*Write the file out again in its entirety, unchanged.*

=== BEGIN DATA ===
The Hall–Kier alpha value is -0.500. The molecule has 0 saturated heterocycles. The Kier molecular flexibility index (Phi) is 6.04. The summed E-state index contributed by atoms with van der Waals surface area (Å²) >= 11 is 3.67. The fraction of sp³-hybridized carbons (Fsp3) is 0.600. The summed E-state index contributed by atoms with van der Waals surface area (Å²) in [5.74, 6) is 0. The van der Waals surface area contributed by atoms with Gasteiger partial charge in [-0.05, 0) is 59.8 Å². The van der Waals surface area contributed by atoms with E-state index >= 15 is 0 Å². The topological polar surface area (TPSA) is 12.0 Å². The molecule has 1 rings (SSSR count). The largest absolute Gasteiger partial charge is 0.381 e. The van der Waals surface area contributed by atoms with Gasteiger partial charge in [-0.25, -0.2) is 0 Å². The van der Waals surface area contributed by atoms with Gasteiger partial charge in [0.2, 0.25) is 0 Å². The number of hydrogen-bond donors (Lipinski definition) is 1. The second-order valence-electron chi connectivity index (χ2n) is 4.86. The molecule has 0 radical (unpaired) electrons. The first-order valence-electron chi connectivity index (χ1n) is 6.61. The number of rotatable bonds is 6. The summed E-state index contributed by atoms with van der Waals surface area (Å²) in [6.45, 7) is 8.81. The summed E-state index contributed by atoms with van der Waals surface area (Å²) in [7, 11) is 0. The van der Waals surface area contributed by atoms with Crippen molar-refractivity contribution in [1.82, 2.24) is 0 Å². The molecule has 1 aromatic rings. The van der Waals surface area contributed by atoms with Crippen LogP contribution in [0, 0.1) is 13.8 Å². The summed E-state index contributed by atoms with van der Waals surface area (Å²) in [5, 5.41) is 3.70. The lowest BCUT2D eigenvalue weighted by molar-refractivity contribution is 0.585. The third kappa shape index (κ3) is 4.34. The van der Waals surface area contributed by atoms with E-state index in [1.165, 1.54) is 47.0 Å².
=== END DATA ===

The Hall–Kier alpha value is -0.500. The molecule has 0 saturated heterocycles. The Kier molecular flexibility index (Phi) is 6.04. The summed E-state index contributed by atoms with van der Waals surface area (Å²) >= 11 is 3.67. The fraction of sp³-hybridized carbons (Fsp3) is 0.600. The summed E-state index contributed by atoms with van der Waals surface area (Å²) in [5.74, 6) is 0. The van der Waals surface area contributed by atoms with Gasteiger partial charge in [-0.05, 0) is 59.8 Å². The van der Waals surface area contributed by atoms with E-state index >= 15 is 0 Å². The topological polar surface area (TPSA) is 12.0 Å². The molecule has 1 rings (SSSR count). The largest absolute Gasteiger partial charge is 0.381 e. The van der Waals surface area contributed by atoms with Gasteiger partial charge in [-0.25, -0.2) is 0 Å². The van der Waals surface area contributed by atoms with Gasteiger partial charge in [0.2, 0.25) is 0 Å². The number of hydrogen-bond donors (Lipinski definition) is 1. The second-order valence-electron chi connectivity index (χ2n) is 4.86. The molecule has 0 radical (unpaired) electrons. The first-order valence-electron chi connectivity index (χ1n) is 6.61. The number of rotatable bonds is 6. The summed E-state index contributed by atoms with van der Waals surface area (Å²) in [6.45, 7) is 8.81. The summed E-state index contributed by atoms with van der Waals surface area (Å²) in [7, 11) is 0. The van der Waals surface area contributed by atoms with Crippen molar-refractivity contribution in [1.82, 2.24) is 0 Å². The molecule has 1 aromatic rings. The van der Waals surface area contributed by atoms with Crippen LogP contribution in [0, 0.1) is 13.8 Å². The summed E-state index contributed by atoms with van der Waals surface area (Å²) in [5, 5.41) is 3.70. The lowest BCUT2D eigenvalue weighted by molar-refractivity contribution is 0.585. The third kappa shape index (κ3) is 4.34. The van der Waals surface area contributed by atoms with E-state index in [1.165, 1.54) is 47.0 Å².